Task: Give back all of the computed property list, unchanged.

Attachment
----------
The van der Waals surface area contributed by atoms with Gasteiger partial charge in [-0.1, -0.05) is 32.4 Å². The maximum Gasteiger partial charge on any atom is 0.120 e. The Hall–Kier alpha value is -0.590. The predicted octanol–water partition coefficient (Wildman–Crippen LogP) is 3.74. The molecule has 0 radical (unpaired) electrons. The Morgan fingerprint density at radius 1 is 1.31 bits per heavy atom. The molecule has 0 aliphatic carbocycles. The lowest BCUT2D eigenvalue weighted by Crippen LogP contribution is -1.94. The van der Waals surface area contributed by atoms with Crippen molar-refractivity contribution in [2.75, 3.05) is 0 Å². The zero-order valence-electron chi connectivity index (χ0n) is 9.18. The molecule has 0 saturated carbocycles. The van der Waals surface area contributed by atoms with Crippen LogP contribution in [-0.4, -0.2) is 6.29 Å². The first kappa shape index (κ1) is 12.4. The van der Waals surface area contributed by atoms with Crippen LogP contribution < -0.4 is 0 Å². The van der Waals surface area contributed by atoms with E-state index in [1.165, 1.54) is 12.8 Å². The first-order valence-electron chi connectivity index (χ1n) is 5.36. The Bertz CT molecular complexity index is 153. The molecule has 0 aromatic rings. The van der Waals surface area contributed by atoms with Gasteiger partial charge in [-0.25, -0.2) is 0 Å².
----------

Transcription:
The van der Waals surface area contributed by atoms with Gasteiger partial charge in [-0.1, -0.05) is 32.4 Å². The maximum Gasteiger partial charge on any atom is 0.120 e. The Hall–Kier alpha value is -0.590. The predicted octanol–water partition coefficient (Wildman–Crippen LogP) is 3.74. The molecule has 0 radical (unpaired) electrons. The Morgan fingerprint density at radius 1 is 1.31 bits per heavy atom. The molecule has 0 aliphatic carbocycles. The lowest BCUT2D eigenvalue weighted by Crippen LogP contribution is -1.94. The van der Waals surface area contributed by atoms with Crippen molar-refractivity contribution in [2.75, 3.05) is 0 Å². The zero-order valence-electron chi connectivity index (χ0n) is 9.18. The molecule has 0 saturated carbocycles. The van der Waals surface area contributed by atoms with Crippen LogP contribution in [-0.4, -0.2) is 6.29 Å². The first kappa shape index (κ1) is 12.4. The van der Waals surface area contributed by atoms with Crippen LogP contribution < -0.4 is 0 Å². The van der Waals surface area contributed by atoms with E-state index in [1.165, 1.54) is 12.8 Å². The first-order valence-electron chi connectivity index (χ1n) is 5.36. The Bertz CT molecular complexity index is 153. The molecule has 0 aromatic rings. The van der Waals surface area contributed by atoms with Gasteiger partial charge in [-0.25, -0.2) is 0 Å².